The latest version of the API exposes two features that have often been requested (or reverse engineered) by API developers: the ability to enable the mouse wheel zoom used on maps.google.com, and the ability to create GPolygons from encoded points.
To get started using the new features, read through the examples and explanations below.
1) Scroll wheel zoom:
The API gives you these 2 new GMap2 methods:
disableScrollWheelZoom. These functions let you turn scroll wheel zoom on or off.
If you'd just like to modify your current map mashups to enable this user-friendly zoom, add the following line of code anywhere after you've created your map.
You should see results like the example below. For the complete code to this map, view the source on this link.
If you'd like to let your users choose whether to enable the mouse wheel zoom, or you'd like to see how to disable it at certain times, check out the toggling example below, and view source on this link to see how it's done.
2) Encoded GPolygons
In 2.63, we introduced
GPolyline.fromEncoded(), a factory method that lets you create a polyline based on encoded points and levels. This technique is useful for developers using long and complicated lines, as the encoding algorithm both saves storage space and lets you specify which points are displayed at each zoom level.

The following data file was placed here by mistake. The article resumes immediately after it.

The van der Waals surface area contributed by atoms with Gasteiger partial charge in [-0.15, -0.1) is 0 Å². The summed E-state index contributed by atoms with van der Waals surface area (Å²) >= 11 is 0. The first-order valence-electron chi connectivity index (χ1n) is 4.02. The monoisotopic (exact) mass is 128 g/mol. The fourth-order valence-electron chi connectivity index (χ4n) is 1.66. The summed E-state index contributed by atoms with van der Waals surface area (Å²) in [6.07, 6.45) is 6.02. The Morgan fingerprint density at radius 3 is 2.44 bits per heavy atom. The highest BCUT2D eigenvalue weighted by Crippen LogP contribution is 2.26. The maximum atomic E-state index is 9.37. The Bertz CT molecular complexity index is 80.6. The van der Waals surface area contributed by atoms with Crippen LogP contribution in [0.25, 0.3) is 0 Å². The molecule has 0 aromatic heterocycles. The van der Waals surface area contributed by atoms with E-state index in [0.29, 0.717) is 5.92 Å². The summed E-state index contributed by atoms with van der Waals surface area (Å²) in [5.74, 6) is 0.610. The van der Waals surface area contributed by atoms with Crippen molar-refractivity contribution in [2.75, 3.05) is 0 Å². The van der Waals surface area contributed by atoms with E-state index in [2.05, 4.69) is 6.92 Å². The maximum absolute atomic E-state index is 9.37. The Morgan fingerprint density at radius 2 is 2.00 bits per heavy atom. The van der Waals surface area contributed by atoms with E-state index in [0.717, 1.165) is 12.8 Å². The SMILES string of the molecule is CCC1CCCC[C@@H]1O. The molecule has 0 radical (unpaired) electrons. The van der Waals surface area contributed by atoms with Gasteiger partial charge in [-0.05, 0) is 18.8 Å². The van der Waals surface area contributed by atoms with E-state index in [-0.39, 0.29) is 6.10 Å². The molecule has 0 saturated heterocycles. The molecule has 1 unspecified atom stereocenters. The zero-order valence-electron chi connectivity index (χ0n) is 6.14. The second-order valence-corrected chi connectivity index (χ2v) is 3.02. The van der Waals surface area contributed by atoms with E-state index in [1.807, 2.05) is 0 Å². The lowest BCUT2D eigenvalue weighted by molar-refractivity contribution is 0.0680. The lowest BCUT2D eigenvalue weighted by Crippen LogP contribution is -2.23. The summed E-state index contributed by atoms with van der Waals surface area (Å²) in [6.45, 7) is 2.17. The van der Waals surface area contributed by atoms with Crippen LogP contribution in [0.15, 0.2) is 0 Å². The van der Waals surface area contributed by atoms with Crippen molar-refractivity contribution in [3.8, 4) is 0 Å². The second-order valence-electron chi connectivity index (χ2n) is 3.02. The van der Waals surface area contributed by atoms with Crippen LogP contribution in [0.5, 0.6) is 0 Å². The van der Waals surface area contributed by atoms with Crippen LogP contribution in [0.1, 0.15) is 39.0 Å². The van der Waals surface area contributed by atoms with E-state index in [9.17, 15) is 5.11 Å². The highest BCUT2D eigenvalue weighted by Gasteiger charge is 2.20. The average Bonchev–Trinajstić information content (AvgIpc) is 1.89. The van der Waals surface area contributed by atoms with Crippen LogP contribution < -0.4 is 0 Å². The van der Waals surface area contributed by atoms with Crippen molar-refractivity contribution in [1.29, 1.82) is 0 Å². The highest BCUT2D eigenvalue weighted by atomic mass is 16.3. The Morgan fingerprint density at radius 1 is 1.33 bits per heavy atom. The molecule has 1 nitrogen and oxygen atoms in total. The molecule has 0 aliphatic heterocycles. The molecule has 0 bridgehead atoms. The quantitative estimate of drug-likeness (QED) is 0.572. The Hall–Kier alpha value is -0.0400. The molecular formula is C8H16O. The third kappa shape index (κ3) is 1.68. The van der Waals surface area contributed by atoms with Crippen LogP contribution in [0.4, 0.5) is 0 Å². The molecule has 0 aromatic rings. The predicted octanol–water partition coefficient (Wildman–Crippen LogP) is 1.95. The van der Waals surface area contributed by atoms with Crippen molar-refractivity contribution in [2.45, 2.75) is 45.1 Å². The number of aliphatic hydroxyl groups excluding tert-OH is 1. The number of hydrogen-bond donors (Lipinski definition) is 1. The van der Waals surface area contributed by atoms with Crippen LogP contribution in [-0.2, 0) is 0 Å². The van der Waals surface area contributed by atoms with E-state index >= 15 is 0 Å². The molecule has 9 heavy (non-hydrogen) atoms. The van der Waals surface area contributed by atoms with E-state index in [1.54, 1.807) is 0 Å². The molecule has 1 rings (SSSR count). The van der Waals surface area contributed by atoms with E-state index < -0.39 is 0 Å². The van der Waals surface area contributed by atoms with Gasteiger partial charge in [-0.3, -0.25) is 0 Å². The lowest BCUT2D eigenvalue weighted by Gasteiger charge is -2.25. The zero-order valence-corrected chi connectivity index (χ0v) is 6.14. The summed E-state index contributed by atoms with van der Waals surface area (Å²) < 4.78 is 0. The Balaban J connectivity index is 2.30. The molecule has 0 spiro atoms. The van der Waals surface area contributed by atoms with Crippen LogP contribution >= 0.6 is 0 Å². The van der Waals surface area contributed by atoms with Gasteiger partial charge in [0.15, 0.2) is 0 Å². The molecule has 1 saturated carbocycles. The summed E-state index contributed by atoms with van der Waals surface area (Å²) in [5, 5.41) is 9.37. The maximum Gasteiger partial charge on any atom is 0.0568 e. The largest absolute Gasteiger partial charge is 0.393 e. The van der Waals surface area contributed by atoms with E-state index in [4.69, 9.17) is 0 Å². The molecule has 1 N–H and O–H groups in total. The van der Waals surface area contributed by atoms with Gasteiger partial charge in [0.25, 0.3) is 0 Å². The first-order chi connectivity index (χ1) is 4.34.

When GPolygon was announced in version 2.69, developers immediately asked if a GPolygon.fromEncoded method was also available so they could use the same effficient technique. Well, the engineers heard their call and have exposed
GPolygon.fromEncoded() in the API.
This new factory method lets you create a polygon based on a set of encoded polylines, and specify the fill/stroke for the resultant polygon(s). The example below shows Texas and a (fictional) island near it, created using the
GPolygon.fromEncoded method with 2 encoded polylines.
The Texas polyline encoding comes from this example from Mark McClure, a Mathematics professor/API hobbyist who's done extensive work with the polyline encoding scheme. Check out his useful page that has more information and examples of polyline encoding, including a utility to automatically encode a set of latitude/longitude points using an extended Douglas-Peucker algorithm.
Note: Remember that you'll need to specify v=2.x in your script tag to use the new functions for the next few weeks, since they're new features. More information on API script versioning is here.
API v2 Latest (v=2.x): 2.78
API v2 Default (v=2): 2.77